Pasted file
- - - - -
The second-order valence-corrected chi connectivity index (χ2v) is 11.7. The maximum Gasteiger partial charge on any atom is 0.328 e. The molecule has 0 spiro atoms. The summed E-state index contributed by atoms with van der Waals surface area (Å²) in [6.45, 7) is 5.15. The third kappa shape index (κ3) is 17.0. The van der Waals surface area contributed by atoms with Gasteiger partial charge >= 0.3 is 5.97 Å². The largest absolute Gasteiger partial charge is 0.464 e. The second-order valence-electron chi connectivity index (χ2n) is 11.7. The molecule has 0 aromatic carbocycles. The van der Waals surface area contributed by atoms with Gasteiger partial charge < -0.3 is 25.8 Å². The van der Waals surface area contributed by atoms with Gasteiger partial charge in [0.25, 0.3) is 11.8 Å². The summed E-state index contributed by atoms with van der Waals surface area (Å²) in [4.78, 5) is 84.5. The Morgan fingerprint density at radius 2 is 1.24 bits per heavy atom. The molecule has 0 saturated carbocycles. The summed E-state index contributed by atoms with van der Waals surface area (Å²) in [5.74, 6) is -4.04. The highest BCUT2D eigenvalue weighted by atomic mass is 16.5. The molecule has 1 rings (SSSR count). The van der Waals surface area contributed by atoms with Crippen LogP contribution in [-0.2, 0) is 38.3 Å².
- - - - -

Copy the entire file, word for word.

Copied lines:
The second-order valence-corrected chi connectivity index (χ2v) is 11.7. The maximum Gasteiger partial charge on any atom is 0.328 e. The molecule has 0 spiro atoms. The summed E-state index contributed by atoms with van der Waals surface area (Å²) in [6.45, 7) is 5.15. The third kappa shape index (κ3) is 17.0. The van der Waals surface area contributed by atoms with Gasteiger partial charge >= 0.3 is 5.97 Å². The largest absolute Gasteiger partial charge is 0.464 e. The second-order valence-electron chi connectivity index (χ2n) is 11.7. The molecule has 0 aromatic carbocycles. The van der Waals surface area contributed by atoms with Gasteiger partial charge < -0.3 is 25.8 Å². The van der Waals surface area contributed by atoms with Gasteiger partial charge in [0.25, 0.3) is 11.8 Å². The summed E-state index contributed by atoms with van der Waals surface area (Å²) in [4.78, 5) is 84.5. The Morgan fingerprint density at radius 2 is 1.24 bits per heavy atom. The molecule has 0 saturated carbocycles. The summed E-state index contributed by atoms with van der Waals surface area (Å²) in [5.74, 6) is -4.04. The highest BCUT2D eigenvalue weighted by atomic mass is 16.5. The molecule has 1 rings (SSSR count). The van der Waals surface area contributed by atoms with Crippen LogP contribution in [-0.2, 0) is 38.3 Å².